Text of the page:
Kathleen Roberts Hypnotherapy News

“Take care” means just that.

Posted on February 3, 2017

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I lose count of the number of people (especially women) who use the words “take care” automatically when signing off an email or note. It’s become an almost meaningless cliché.

But we need to start to really mean it when we say it, for our own sakes. Because we simply aren’t taking enough care at the moment –not of our friends and family members, but of ourselves.

Many people seeking help from hypnotherapists and counsellors want to lose weight, or stop smoking or deal with anxiety-related issues.  They see these problems as individual and specific issues that they are suffering from and that they want to get rid of. lonely-273629_1280

However, the cause of many of these problems is that we aren’t taking care of ourselves, in the sense that we aren’t caring properly for our physical bodies and our minds.

I said to a (very stressed client) just recently: “Would you let your car run out of fuel, never replace the oil, and overload it with heavy weights?”  No, of course not. But that’s what we’re doing to ourselves.

People experience different results from hypnotherapy, as with all therapies, and some clearly derive more benefit than others. But hopefully all of them will exit a course of therapy understanding that they need to care for themselves better in the future. They will also have some techniques and strategies that help them to do this. Because many of them haven’t been looking after themselves  properly for quite a long time.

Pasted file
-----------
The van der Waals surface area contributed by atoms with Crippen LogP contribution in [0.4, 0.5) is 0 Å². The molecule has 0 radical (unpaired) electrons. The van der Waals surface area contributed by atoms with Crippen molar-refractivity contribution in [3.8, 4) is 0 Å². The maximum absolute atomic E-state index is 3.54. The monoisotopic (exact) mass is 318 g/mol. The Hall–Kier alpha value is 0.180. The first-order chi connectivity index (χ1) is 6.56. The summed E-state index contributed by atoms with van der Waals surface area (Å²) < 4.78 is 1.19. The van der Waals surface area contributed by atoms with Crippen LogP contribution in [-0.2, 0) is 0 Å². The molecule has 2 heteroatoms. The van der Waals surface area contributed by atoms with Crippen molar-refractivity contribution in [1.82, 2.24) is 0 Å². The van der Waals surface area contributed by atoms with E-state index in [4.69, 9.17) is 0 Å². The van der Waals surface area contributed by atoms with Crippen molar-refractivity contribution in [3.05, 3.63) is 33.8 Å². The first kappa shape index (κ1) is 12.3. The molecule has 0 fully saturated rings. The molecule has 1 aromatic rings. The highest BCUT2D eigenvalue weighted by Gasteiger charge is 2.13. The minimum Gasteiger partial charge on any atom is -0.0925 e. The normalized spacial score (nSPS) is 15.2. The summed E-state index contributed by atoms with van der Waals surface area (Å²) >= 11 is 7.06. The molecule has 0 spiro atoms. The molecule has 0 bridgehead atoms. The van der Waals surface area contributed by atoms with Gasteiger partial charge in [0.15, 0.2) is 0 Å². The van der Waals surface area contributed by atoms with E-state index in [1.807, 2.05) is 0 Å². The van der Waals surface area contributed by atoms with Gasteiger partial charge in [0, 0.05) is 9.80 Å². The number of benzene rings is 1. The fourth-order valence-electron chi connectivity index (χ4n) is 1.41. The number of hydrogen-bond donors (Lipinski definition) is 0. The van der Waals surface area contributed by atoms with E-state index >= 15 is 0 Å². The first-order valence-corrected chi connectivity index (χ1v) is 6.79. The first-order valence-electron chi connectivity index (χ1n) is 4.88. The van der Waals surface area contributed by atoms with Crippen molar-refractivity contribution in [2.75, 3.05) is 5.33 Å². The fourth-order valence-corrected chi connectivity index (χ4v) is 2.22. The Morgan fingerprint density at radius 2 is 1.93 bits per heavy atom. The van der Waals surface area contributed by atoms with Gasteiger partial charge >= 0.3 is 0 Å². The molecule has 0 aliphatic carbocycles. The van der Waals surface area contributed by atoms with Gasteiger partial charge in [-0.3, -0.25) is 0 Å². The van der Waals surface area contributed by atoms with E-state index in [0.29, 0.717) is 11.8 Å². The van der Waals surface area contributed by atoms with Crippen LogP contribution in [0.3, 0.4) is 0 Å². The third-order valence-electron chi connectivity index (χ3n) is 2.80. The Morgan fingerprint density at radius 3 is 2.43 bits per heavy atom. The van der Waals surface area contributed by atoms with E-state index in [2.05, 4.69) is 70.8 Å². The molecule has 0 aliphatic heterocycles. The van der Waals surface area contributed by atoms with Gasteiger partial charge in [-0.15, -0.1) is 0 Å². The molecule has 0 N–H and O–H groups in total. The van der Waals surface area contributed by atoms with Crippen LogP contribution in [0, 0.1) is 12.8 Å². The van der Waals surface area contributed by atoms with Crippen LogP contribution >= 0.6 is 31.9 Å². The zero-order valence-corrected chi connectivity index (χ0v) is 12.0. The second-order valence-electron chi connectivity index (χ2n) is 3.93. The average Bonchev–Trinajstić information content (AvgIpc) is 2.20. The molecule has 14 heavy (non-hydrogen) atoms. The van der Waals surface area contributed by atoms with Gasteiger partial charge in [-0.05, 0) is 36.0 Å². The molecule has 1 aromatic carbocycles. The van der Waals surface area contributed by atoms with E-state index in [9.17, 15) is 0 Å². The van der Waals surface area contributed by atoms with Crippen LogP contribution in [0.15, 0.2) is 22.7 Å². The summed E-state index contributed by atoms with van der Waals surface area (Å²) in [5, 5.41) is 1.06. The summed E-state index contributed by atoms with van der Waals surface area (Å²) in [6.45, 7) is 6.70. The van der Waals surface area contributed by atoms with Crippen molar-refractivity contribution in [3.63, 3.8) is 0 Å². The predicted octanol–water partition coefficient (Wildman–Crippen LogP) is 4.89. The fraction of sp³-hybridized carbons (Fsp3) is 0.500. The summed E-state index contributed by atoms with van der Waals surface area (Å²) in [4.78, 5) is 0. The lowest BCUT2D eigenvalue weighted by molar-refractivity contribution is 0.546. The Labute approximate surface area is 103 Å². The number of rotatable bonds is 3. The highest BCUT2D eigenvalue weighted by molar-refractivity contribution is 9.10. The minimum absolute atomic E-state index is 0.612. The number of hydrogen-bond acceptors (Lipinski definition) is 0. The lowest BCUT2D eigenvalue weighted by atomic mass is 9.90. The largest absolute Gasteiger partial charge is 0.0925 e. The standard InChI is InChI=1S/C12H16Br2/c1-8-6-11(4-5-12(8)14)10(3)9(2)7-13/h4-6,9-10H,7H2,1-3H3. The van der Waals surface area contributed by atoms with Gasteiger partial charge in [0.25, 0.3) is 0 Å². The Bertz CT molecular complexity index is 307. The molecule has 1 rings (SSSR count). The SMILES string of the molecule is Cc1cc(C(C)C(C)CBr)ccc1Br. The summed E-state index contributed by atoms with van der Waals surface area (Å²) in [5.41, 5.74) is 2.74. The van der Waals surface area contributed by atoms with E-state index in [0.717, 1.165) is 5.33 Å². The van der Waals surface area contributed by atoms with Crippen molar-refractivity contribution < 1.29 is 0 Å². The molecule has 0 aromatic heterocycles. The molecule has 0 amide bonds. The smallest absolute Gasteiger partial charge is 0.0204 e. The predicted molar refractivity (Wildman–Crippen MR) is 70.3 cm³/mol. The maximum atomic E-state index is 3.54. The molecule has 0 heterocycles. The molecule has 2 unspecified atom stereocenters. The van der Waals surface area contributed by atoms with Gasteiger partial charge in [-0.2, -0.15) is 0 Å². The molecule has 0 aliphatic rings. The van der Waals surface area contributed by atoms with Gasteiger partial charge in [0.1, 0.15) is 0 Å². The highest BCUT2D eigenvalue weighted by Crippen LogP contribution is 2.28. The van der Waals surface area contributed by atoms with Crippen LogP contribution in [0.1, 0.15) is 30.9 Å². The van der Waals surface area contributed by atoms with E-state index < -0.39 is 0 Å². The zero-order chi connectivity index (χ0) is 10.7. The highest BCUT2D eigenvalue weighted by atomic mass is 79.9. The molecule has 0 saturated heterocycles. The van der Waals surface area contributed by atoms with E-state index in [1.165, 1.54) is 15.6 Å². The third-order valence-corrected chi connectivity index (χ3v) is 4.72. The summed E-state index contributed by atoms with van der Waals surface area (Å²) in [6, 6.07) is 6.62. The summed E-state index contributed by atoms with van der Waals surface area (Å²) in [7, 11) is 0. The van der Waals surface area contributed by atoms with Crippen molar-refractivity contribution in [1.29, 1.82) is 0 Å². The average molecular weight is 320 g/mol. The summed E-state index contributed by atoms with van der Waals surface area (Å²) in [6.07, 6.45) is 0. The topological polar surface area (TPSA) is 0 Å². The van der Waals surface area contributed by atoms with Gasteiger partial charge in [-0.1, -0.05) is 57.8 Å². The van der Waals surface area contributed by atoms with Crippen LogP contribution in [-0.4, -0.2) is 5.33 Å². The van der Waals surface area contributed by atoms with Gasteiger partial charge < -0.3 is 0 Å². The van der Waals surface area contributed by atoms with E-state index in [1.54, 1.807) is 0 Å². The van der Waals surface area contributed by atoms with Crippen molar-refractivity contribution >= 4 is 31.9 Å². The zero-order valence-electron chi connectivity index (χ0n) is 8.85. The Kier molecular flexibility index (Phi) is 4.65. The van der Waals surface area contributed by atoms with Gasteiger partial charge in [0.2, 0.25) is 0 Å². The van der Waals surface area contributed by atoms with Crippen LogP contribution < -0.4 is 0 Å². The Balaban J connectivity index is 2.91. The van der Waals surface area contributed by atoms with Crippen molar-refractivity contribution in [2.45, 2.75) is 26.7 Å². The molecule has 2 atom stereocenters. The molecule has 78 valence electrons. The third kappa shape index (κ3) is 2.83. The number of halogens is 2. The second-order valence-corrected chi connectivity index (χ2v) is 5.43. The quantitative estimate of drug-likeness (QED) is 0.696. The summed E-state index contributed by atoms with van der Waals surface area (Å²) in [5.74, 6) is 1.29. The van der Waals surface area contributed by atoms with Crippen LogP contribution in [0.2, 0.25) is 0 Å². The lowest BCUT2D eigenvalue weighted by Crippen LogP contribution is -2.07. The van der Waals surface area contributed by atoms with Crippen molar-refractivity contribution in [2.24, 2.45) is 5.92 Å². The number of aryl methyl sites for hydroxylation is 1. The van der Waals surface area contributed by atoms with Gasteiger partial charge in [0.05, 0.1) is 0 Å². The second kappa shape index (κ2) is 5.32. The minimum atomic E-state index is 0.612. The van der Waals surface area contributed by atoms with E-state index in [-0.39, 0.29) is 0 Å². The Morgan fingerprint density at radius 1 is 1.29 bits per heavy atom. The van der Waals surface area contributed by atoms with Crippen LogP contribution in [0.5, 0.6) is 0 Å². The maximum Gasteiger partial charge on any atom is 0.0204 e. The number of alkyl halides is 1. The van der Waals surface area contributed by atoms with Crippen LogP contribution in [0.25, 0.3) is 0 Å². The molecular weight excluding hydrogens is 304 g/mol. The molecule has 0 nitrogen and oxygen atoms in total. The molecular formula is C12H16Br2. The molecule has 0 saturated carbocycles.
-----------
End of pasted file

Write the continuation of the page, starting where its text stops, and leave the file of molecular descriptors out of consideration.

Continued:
A recent analysis by Cancer Research concluded that cancer rates will increase nearly six times faster in women than in men over the next 20 years, with obesity al least partly to blame. Other factors are smoking, drinking and lack of exercise.  So why are women increasingly more at risk?

I suspect one reason is that women themselves are often the care-givers – they care for their partners, their children, their elderly parents and perhaps their neighbours too. Sometimes they are providing emotional support for colleagues or even working as volunteers.  This inevitably takes its toll, and the person giving the care may be the one neglecting to care for herself.

Caring for ourselves is crucial. If we are strong, healthy and resilient, we have a better quality of life and we also are better at looking after others.

So if you’re one of those people who sign off by saying “take care”, how about focusing on yourself for a change?

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